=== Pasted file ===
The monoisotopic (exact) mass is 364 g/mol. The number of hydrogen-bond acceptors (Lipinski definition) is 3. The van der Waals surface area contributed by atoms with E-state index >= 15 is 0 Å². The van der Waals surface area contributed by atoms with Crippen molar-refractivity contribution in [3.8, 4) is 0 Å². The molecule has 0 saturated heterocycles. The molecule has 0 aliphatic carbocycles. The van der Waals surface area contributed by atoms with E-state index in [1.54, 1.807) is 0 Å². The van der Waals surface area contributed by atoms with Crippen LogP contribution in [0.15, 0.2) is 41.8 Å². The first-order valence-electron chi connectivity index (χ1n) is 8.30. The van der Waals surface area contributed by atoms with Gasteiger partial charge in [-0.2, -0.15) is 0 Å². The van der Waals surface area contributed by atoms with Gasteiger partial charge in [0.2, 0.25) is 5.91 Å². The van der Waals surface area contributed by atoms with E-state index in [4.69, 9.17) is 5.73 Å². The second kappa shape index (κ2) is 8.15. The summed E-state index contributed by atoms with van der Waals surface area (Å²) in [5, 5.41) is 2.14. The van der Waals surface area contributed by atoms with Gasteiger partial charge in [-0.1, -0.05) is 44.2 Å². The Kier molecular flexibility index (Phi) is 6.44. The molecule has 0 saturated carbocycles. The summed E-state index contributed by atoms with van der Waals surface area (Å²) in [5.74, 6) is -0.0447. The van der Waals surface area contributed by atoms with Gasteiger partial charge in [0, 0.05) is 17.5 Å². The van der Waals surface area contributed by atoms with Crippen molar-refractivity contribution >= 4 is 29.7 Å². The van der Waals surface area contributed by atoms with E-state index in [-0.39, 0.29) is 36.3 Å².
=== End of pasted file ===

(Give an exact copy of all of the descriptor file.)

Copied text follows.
The monoisotopic (exact) mass is 364 g/mol. The number of hydrogen-bond acceptors (Lipinski definition) is 3. The van der Waals surface area contributed by atoms with E-state index >= 15 is 0 Å². The van der Waals surface area contributed by atoms with Crippen molar-refractivity contribution in [3.8, 4) is 0 Å². The molecule has 0 saturated heterocycles. The molecule has 0 aliphatic carbocycles. The van der Waals surface area contributed by atoms with E-state index in [1.54, 1.807) is 0 Å². The van der Waals surface area contributed by atoms with Crippen LogP contribution in [0.15, 0.2) is 41.8 Å². The first-order valence-electron chi connectivity index (χ1n) is 8.30. The van der Waals surface area contributed by atoms with Gasteiger partial charge in [-0.2, -0.15) is 0 Å². The van der Waals surface area contributed by atoms with Gasteiger partial charge in [0.2, 0.25) is 5.91 Å². The van der Waals surface area contributed by atoms with E-state index in [4.69, 9.17) is 5.73 Å². The second kappa shape index (κ2) is 8.15. The summed E-state index contributed by atoms with van der Waals surface area (Å²) in [5, 5.41) is 2.14. The van der Waals surface area contributed by atoms with Gasteiger partial charge in [-0.1, -0.05) is 44.2 Å². The Kier molecular flexibility index (Phi) is 6.44. The molecule has 0 saturated carbocycles. The summed E-state index contributed by atoms with van der Waals surface area (Å²) in [5.74, 6) is -0.0447. The van der Waals surface area contributed by atoms with Gasteiger partial charge in [0, 0.05) is 17.5 Å². The van der Waals surface area contributed by atoms with Crippen molar-refractivity contribution >= 4 is 29.7 Å². The van der Waals surface area contributed by atoms with E-state index in [-0.39, 0.29) is 36.3 Å².